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Insurance Policy or Vehicle Service Contract?

By February 18, 2019 January 30th, 2020 No Comments

Vehicles today are increasingly complex, especially with all the new electrical components, and Canadians are looking for more and more solutions to protect their investment.

For decades we have all associated the term “bumper to bumper” with new vehicle warranty, and while it still remains undefined, the term suggests that everything between the bumpers is covered under warranty. In reality, you will be hard-pressed to find such coverage in writing from any of the major vehicle brands today, or from any insurance policy.

Extending the manufacturers’ warranty

Vehicles come with a warranty of 3 years and 60,000 km, 4 years and 80,000 km or 5 years and 100,000 km, depending on the manufacturer (check out our blog on what each provides). When it’s time to extend the warranty, a consumer can decide between an independent insurance policy (think of house or car insurance) or vehicle service contracts (warranties like you’d see at a store such as Best Buy), or VSC for short, from the manufacturer.

Be aware that a VSC is different from the original manufacturers’ warranty — it isn’t an extension of the exact same thing, and they can be open to a lot of interpretation. Here are some examples of what you could be looking at:

  • GM Total Plus (VSC)
  • BMW Certified Series (VSC)
  • Mercedes Benz Certified Series (VSC)
  • Toyota Extended Care Plan (VSC) (available in Silver, Gold and Platinum)
  • Acura Plus Plan (VSC)
  • Honda Plus Plan (VSC)
  • Ford Care (VSC) (which has many different levels of coverage)
  • Audi Certified Plus (VSC)
  • Other third party providers of VSC and insurance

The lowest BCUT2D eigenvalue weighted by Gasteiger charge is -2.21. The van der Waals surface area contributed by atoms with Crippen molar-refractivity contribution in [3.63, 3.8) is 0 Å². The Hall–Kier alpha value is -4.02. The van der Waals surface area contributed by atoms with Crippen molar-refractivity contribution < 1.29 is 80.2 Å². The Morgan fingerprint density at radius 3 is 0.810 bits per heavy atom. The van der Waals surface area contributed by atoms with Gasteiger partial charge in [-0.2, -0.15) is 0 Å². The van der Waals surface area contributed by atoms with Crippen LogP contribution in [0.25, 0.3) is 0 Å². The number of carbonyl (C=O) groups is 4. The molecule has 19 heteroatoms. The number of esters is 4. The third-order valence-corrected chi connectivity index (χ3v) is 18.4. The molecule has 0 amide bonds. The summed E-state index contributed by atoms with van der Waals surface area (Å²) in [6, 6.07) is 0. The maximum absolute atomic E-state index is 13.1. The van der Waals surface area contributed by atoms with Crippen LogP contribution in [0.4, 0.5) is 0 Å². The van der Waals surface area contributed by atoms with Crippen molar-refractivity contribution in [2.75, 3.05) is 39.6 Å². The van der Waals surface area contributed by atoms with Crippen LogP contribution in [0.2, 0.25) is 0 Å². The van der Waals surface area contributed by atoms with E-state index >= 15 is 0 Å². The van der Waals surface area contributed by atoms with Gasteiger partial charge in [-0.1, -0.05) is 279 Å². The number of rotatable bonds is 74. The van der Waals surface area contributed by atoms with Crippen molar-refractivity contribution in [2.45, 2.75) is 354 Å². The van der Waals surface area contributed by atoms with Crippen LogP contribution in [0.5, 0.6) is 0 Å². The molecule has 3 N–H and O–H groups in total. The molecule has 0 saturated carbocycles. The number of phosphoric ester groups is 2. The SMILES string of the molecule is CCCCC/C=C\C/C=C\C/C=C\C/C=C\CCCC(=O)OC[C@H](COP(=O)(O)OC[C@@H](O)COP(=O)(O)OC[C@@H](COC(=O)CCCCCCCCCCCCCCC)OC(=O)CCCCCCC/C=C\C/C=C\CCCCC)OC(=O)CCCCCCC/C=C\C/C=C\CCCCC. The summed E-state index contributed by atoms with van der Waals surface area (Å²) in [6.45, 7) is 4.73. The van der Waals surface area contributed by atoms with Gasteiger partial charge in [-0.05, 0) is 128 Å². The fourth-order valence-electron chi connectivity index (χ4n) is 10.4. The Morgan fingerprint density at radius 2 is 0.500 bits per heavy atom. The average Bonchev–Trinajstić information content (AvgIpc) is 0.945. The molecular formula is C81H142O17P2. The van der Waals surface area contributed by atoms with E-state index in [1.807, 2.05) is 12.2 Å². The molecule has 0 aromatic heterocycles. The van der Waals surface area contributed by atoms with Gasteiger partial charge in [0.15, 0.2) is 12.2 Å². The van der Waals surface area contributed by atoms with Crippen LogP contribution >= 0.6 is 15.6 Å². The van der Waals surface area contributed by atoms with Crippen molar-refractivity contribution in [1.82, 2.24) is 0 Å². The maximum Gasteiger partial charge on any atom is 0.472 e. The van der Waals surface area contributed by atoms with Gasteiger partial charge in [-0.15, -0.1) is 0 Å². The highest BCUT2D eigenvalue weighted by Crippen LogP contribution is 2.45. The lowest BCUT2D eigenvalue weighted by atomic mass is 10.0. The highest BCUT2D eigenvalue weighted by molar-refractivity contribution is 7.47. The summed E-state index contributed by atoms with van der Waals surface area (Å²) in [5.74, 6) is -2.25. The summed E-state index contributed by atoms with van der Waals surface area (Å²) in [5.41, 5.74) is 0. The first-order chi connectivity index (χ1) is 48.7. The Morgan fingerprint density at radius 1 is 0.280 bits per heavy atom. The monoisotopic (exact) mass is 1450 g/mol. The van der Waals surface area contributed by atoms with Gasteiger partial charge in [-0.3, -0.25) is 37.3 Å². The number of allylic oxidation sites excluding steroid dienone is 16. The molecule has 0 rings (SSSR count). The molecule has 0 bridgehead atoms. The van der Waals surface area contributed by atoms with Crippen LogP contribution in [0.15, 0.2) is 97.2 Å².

The list goes on and on. So, how do you know which warranty to chose? Let’s face it: the automotive industry is a marketing giant, and when it comes to extended warranties, they have flashy brochures often listing hundreds of components you have never heard of. But the reality is you should be most concerned with what’s NOT covered to make the decision.

After all, when you need to make a claim the brochure is out the window, and the small-print policy wording is called upon. It’s time for a transparent approach to extended warranty, one which provides great coverage all with easy-to-understand exclusions.

Does buying an extended warranty from the manufacturer provide “bumper to bumper” coverage? No.

Canadians need to read and understand the policies they’re looking at. They should be considering the following when buying an extended warranty:

  • Are you getting warranty advice from the warranty provider or a commissioned dealership sales office?
  • Where can the vehicle be repaired?
  • What is the KM coverage? How many extra years does it provide?
  • Who is assisting you during a claim?
  • Financial stability, usually best served by an insurance policy.
  • Can you transfer the policy?

To summarize: “bumper to bumper” is another way of wording extended auto warranty. It never mean that literally everything is included, although that’s what it sounds like. Always make sure you know whether you are looking at an insurance policy or a vehicle service contract, that you understand what you are reading and are happy with what is covered.

Learn more about Obvi’s Extended Warranty and how our policies do things differently, or get a fast and free online quote with the button below: